When someone conducts a search for information about a location that is included in that bounded area, they may receive other relevant information within the bounded area. This can include advertisements as well.
Geographic Information Sources and Formats
When a search engine collects geographic information related to Web pages, it draws that information from a lot of different sources. It could buy some information from databases put together by telephone companies, or extract it from directories or even web pages.
The information comes in a number of formats, and some of those are more structured than others, so a variety of different algorithms may be used to find geographic information on Web pages, and associate that information with different regions that may overlap or be adjacent to each other.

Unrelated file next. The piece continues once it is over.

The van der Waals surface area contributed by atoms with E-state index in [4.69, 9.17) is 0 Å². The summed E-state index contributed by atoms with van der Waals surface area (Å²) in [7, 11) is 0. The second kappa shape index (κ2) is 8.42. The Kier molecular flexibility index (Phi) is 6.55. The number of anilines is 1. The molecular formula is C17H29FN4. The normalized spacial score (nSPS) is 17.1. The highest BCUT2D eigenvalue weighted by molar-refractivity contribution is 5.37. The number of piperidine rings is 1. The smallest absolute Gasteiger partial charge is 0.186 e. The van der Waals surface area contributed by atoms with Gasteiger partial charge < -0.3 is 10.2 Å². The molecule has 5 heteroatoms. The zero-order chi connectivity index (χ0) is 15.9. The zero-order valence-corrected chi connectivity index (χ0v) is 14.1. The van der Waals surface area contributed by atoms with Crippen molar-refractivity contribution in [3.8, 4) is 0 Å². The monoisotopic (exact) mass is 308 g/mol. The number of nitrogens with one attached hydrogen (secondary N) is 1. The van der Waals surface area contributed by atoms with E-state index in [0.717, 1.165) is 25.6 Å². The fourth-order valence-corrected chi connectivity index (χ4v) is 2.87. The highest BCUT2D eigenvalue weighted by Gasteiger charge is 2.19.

Information may be taken from pages of sites that present information in a structured format. For instance, a directory that lists a business name, address, phone number, and other geographically relevant information presented in a format that stays the same from page to page. A Yellow pages type directory might make this kind of information available in such a structured format.
Information may also be take from Web pages that provide geographic information in a much less structured manner – often referred to as “semi-structured” or “unstructured” formats. For example, a page may describe a business as being “near” St. Louis. An algorithm that is used in this method may be looking for terms like “near” on a page close to geographic location names.